The nation’s biggest internet service providers (ISPs) want to ensure that, once the Federal Communications Commission (FCC) votes to deregulate the internet, states won’t be able to set up new regulations to replace them.
Comcast and Verizon have demanded telecom regulators to make clear that the FCC’s new policy on net neutrality — which is scheduled to a vote on December 14 — will preempt state and local regulations that might read differently.
The request marks the industry’s latest step to weaken federal rules that regulate broadband companies like legacy telephone companies.
Earlier this year, the Trump administration and GOP presented the nation’s telecom duopolies with a gigantic gift — at the great expense of the nation’s consumers — when they dismantled FCC broadband privacy protections. While ISPs complained incessantly about the rules, the protections were relatively modest — simply requiring that large ISPs be transparent about what personal data is being collected and sold, who it’s being sold to, and that working opt out tools be provided to consumers. The FCC’s rules were only created after Verizon was caught modifying packets to covertly track users around the internet and AT&T tried to make consumer privacy a luxury add on.
The net neutrality rollback targets the FCC’s February 2015 reclassification of fixed and mobile Internet providers as “common carriers,“ the same designation the agency applies to telephone service providers, under Title II of the Communications Act. Title II provides the regulatory authority the FCC used to prohibit ISPs from blocking, throttling, or giving preferential treatment to certain traffic and from giving priority to Web services and websites in exchange for payment. The FCC used Title II to impose the net neutrality rules after a previous court decision struck down rules issued without the step of reclassifying ISPs as common carriers.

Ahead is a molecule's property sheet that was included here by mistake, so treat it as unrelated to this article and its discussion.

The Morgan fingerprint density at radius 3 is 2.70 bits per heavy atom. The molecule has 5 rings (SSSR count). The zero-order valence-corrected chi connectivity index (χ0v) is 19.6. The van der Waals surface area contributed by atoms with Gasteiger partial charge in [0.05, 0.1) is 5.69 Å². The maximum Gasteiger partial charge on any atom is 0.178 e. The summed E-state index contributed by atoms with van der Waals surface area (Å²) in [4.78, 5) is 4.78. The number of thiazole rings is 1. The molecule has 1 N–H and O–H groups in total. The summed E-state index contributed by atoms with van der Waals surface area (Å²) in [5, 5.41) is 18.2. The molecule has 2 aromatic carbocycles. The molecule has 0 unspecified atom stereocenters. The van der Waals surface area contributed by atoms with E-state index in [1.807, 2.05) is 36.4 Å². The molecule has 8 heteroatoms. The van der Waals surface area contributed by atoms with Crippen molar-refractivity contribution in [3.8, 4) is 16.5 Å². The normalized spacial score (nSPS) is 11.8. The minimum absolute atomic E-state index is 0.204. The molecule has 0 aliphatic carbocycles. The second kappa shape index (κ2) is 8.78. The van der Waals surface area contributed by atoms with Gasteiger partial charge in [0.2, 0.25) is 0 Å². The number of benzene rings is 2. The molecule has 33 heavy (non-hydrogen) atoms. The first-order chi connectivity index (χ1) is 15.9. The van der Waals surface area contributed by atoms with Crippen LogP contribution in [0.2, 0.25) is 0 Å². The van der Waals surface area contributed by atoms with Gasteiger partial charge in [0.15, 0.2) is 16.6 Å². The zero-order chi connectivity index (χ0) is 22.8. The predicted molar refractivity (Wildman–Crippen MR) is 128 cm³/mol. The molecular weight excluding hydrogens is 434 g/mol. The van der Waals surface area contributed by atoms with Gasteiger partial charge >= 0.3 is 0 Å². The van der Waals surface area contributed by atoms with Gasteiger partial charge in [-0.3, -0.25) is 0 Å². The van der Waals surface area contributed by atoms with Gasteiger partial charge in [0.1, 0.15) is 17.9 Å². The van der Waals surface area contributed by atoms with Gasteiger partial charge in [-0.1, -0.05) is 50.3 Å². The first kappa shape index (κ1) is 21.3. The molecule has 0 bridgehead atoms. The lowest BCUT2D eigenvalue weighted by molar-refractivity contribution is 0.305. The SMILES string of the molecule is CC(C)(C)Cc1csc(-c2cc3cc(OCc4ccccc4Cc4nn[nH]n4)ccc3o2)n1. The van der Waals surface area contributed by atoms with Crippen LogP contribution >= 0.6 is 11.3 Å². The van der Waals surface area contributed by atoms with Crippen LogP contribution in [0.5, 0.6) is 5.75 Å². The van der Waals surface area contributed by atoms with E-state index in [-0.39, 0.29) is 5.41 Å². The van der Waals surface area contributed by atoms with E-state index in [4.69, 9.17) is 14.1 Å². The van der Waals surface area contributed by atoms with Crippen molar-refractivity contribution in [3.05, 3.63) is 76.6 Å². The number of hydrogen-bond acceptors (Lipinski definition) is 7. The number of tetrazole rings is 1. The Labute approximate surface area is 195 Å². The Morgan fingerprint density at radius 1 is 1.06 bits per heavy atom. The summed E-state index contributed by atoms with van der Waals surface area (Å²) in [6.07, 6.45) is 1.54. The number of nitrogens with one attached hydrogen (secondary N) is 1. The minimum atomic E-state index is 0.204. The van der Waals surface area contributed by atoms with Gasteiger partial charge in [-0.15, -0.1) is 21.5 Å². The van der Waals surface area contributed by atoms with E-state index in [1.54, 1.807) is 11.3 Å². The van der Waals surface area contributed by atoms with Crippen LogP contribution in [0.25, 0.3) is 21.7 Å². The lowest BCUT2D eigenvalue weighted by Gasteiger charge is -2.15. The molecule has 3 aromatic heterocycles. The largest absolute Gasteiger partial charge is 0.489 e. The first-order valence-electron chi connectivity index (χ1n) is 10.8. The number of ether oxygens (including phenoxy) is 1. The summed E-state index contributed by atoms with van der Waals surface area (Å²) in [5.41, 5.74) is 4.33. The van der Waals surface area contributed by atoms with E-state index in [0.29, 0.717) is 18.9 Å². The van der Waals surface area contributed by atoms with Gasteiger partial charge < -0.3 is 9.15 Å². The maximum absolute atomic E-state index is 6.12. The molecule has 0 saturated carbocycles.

The rules established under Title II designation were widely supported by advocacy groups who said they were a vital consumer protection. But they were also vehemently opposed by internet providers who said the regulations were illegal and overly burdensome.
In the wake of the GOP’s dismantling of internet freedom protections, more than 30 states have started to consider establishing their own disparate privacy protections for consumers. The Electronic Frontier Foundation (EFF) supported one such bill in California, arguing that it could provide a good template for other states to follow in order to gain some uniformity. But Google, Comcast, AT&T and Verizon collectively lobbied to scuttle that law last month. Leaked documents reveal how they lied to California lawmakers by claiming the rules would have emboldened extremists, boosted annoying popups, and somehow harmed consumers.
Following the legislative victory in California, Verizon is now lobbying the FCC to ban states from trying to protect consumer privacy. FCC Commissioner Mike O’Reilly had already hinted at this path in recent speeches to industry-backed think tanks, but what this effort would look like isn’t yet clear. In a recent letter and white paper submitted to the FCC (pdf) late last month, Verizon also lobbied for preemption, citing moves by about 30 states — “an alarming number” — to adapt to a congressional measure repealing FCC privacy protections for consumers.